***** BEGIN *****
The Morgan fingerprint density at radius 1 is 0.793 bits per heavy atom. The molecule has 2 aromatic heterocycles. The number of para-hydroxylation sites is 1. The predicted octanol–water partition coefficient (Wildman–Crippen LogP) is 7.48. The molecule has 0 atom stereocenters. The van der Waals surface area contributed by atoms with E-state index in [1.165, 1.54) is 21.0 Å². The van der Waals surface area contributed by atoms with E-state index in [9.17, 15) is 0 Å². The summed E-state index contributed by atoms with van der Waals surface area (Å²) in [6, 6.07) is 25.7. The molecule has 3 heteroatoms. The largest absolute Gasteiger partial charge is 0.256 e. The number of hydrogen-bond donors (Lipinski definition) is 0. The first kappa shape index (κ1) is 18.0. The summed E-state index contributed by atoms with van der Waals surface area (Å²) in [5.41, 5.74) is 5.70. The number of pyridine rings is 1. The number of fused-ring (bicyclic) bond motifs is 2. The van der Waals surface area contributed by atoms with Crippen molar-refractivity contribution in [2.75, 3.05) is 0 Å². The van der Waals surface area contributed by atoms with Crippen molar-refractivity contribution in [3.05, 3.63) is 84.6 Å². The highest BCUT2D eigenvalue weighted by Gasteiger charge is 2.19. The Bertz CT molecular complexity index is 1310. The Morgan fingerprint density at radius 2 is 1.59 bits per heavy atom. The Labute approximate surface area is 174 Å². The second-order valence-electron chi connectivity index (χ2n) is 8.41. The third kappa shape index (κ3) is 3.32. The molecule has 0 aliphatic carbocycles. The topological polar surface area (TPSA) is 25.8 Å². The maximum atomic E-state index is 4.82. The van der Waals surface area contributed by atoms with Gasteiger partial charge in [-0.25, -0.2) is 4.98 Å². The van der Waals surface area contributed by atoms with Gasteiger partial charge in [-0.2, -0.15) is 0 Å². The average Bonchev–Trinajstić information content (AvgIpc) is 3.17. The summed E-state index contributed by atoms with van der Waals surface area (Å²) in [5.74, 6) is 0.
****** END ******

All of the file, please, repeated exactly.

The Morgan fingerprint density at radius 1 is 0.793 bits per heavy atom. The molecule has 2 aromatic heterocycles. The number of para-hydroxylation sites is 1. The predicted octanol–water partition coefficient (Wildman–Crippen LogP) is 7.48. The molecule has 0 atom stereocenters. The van der Waals surface area contributed by atoms with E-state index in [1.165, 1.54) is 21.0 Å². The van der Waals surface area contributed by atoms with E-state index in [9.17, 15) is 0 Å². The summed E-state index contributed by atoms with van der Waals surface area (Å²) in [6, 6.07) is 25.7. The molecule has 3 heteroatoms. The largest absolute Gasteiger partial charge is 0.256 e. The number of hydrogen-bond donors (Lipinski definition) is 0. The first kappa shape index (κ1) is 18.0. The summed E-state index contributed by atoms with van der Waals surface area (Å²) in [5.41, 5.74) is 5.70. The number of pyridine rings is 1. The number of fused-ring (bicyclic) bond motifs is 2. The van der Waals surface area contributed by atoms with Crippen molar-refractivity contribution in [2.75, 3.05) is 0 Å². The van der Waals surface area contributed by atoms with Crippen molar-refractivity contribution in [3.05, 3.63) is 84.6 Å². The highest BCUT2D eigenvalue weighted by Gasteiger charge is 2.19. The Bertz CT molecular complexity index is 1310. The Morgan fingerprint density at radius 2 is 1.59 bits per heavy atom. The Labute approximate surface area is 174 Å². The second-order valence-electron chi connectivity index (χ2n) is 8.41. The third kappa shape index (κ3) is 3.32. The molecule has 0 aliphatic carbocycles. The topological polar surface area (TPSA) is 25.8 Å². The maximum atomic E-state index is 4.82. The van der Waals surface area contributed by atoms with Gasteiger partial charge in [-0.25, -0.2) is 4.98 Å². The van der Waals surface area contributed by atoms with Gasteiger partial charge in [-0.2, -0.15) is 0 Å². The average Bonchev–Trinajstić information content (AvgIpc) is 3.17. The summed E-state index contributed by atoms with van der Waals surface area (Å²) in [5.74, 6) is 0.